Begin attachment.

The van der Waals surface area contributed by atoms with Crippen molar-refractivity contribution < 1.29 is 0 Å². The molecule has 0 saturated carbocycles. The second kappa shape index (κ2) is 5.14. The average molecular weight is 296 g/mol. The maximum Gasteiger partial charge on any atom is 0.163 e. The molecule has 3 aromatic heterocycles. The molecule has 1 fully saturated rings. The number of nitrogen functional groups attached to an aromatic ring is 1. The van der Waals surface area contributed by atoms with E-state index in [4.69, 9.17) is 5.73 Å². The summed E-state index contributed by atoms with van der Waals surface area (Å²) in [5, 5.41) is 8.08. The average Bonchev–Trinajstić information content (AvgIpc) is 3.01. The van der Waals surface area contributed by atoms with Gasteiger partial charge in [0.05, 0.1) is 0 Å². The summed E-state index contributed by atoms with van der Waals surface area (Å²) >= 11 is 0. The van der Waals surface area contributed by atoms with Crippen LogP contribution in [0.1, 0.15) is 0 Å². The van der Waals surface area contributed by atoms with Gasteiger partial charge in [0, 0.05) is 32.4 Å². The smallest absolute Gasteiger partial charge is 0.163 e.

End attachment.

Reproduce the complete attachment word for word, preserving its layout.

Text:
The van der Waals surface area contributed by atoms with Crippen molar-refractivity contribution < 1.29 is 0 Å². The molecule has 0 saturated carbocycles. The second kappa shape index (κ2) is 5.14. The average molecular weight is 296 g/mol. The maximum Gasteiger partial charge on any atom is 0.163 e. The molecule has 3 aromatic heterocycles. The molecule has 1 fully saturated rings. The number of nitrogen functional groups attached to an aromatic ring is 1. The van der Waals surface area contributed by atoms with E-state index in [4.69, 9.17) is 5.73 Å². The summed E-state index contributed by atoms with van der Waals surface area (Å²) in [5, 5.41) is 8.08. The average Bonchev–Trinajstić information content (AvgIpc) is 3.01. The van der Waals surface area contributed by atoms with Gasteiger partial charge in [0.05, 0.1) is 0 Å². The summed E-state index contributed by atoms with van der Waals surface area (Å²) >= 11 is 0. The van der Waals surface area contributed by atoms with Crippen LogP contribution in [0.1, 0.15) is 0 Å². The van der Waals surface area contributed by atoms with Gasteiger partial charge in [0, 0.05) is 32.4 Å². The smallest absolute Gasteiger partial charge is 0.163 e.